Something we’re hearing a lot about in our industry right now is the growing trend and popularity of prefab and modular commercial construction solutions. Much of this conversation is driven by the fact that in a business where actual building techniques haven’t changed much in decades, there’s a real hunger for new strategies to improve construction operations and control budgets – particularly in a commercial construction landscape where costs are rising and labor comes at a premium due to workforce shortages.
Using prefabricated construction components (elements that are manufactured off-site and then delivered to the construction site for installation) or a modular construction model (where entire building sections are constructed in a plant facility and delivered for on-site assembly) certainly has the potential to improve efficiencies. Not all that long ago, when I was still a young laborer in the field, many items such as millwork, ductwork and mechanical components were still frequently fabricated on the job site. Back then, many “old timers” predicted prefabrication was the future.
Sure enough, as the cost and time savings of manufacturing elements off-site were realized, prefabrication and modular models evolved over the years and became more commonplace, and the type and variety of elements being prefabricated expanded. Millwork is now being delivered fully assembled and even with under-cabinet lighting pre-installed, full electric panels are being built off-site, and modular building sections are nearly plug-and-play when they arrive on the job site. This shift has taken place just over the course of my 27-year career as a commercial general contractor, and I expect prefabrication and modularization will become increasingly important – and used in new and innovative ways.
Here are some reasons why:
- Component Costs: If a shop is set up to manufacture a specific item off-site, as opposed to creating it in a make-shift workshop on a job site, it typically saves time and therefore money. And when we step up from prefabricating items such as millwork and ductwork to larger, more complex elements – such as prefab electrical rooms that get installed in a space, or prefab refrigeration structures that are lifted to a facility’s roof – and modular components – such as full hotel suites – the efficiencies to be realized scale up too.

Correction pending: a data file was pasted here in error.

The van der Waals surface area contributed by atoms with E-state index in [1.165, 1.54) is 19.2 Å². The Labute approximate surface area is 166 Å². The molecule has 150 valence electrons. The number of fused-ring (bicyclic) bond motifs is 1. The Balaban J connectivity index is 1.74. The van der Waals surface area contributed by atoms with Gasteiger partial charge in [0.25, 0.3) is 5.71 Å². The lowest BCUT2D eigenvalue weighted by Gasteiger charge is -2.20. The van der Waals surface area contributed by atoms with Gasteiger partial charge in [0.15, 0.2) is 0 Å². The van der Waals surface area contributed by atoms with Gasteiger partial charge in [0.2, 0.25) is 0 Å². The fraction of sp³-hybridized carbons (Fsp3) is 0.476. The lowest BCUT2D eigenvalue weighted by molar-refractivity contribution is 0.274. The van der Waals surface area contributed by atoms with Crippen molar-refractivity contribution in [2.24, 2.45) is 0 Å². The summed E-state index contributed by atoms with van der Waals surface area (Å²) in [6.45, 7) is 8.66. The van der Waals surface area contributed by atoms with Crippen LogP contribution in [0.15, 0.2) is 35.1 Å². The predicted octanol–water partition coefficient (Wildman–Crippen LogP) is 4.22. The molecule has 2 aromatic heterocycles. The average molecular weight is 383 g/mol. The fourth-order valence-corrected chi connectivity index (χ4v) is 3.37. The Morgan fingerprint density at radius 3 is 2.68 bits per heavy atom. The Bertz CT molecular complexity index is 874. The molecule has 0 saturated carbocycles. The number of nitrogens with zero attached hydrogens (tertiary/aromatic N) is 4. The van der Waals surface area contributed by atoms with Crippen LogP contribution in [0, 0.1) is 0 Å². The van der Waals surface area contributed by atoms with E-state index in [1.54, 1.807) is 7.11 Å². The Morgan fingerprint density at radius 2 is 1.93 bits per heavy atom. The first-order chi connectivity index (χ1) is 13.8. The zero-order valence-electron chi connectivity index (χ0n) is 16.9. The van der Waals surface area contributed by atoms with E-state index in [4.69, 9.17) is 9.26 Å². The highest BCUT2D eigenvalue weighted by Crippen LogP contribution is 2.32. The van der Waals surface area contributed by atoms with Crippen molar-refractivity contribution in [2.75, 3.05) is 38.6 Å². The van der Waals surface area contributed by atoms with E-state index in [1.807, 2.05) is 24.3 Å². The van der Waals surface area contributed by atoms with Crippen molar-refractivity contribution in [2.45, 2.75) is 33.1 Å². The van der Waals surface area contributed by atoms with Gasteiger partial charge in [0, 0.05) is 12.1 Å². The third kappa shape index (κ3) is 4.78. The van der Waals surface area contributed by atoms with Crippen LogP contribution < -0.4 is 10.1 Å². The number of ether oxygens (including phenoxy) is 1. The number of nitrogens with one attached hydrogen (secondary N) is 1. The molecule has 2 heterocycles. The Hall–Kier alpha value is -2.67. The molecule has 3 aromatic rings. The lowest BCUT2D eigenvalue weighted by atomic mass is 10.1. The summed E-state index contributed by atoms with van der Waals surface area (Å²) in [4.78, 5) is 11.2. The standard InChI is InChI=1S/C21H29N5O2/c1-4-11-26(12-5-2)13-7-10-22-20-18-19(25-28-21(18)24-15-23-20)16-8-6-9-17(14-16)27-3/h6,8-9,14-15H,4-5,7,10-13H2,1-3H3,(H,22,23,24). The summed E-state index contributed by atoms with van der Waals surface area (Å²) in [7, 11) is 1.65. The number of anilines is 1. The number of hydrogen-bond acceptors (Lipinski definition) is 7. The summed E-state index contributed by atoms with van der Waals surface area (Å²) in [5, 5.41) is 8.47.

- Scheduling: Anything that can be pre-built and brought to the job site is always going to help the overall commercial construction schedule. Not only are these elements not subject to some of the typical construction job site delays – from weather-related holdups to critical path issues – but they also help the overall schedule thanks to the relative ease and speed of installation.
- Labor Costs: Labor in a shop or manufacturing facility is usually cheaper than labor on a job site. That can be due to several factors, from the skill level required (in a shop, employees are trained for a specific task, whereas on a construction job site, workers must have a broad skill set) to the job setting itself (a shop is a more controlled environment whereas a construction site has more inherent hazards and risk that must be managed).
- Labor Efficiencies: Plus, on-site labor needs are more streamlined for prefabricated items. Look at the installation of pre-cast concrete walls. Basically, all you need is a crane operator to lift the sections off the truck they were delivered on, and several workers to guide and set the sections in place. Compare that to building a traditional masonry wall, which requires delivering materials, setting up scaffolding, mixing mortar and building the wall one piece at a time.
While it’s easy to look at the pros, more widespread use of prefabrication and modularization also poses some new questions, challenges and considerations:
- Logistics: While utilizing prefab and modular models can improve efficiency on a construction job site, they do entail extra planning in terms of shipping and delivery logistics, as well as capacity for storing these element on the job site until they are needed.
- Municipality Inspections: In a traditional construction process, rough inspections at various stages allow the municipality’s inspectors multiple opportunities to see the inner details of systems and components while they are visible and ensure everything is up to code. As more, larger and increasingly complex components are prefabricated off-site – and in some cases at out-of-state facilities – how will this impact the inspection process for municipalities?
- Union Considerations: As prefabricated elements and modular components become more sophisticated and more commonplace, will the shops where they are manufactured be unionized? In union towns like Chicago, this has the potential to raise sensitivities if work traditionally done by unionized field laborers shifts over to non-union, off-site shops.
Regardless of the answers to these questions, there’s no doubt our industry will continue to evolve – and it’s exciting to see how changes in processes and techniques will impact our business for the better.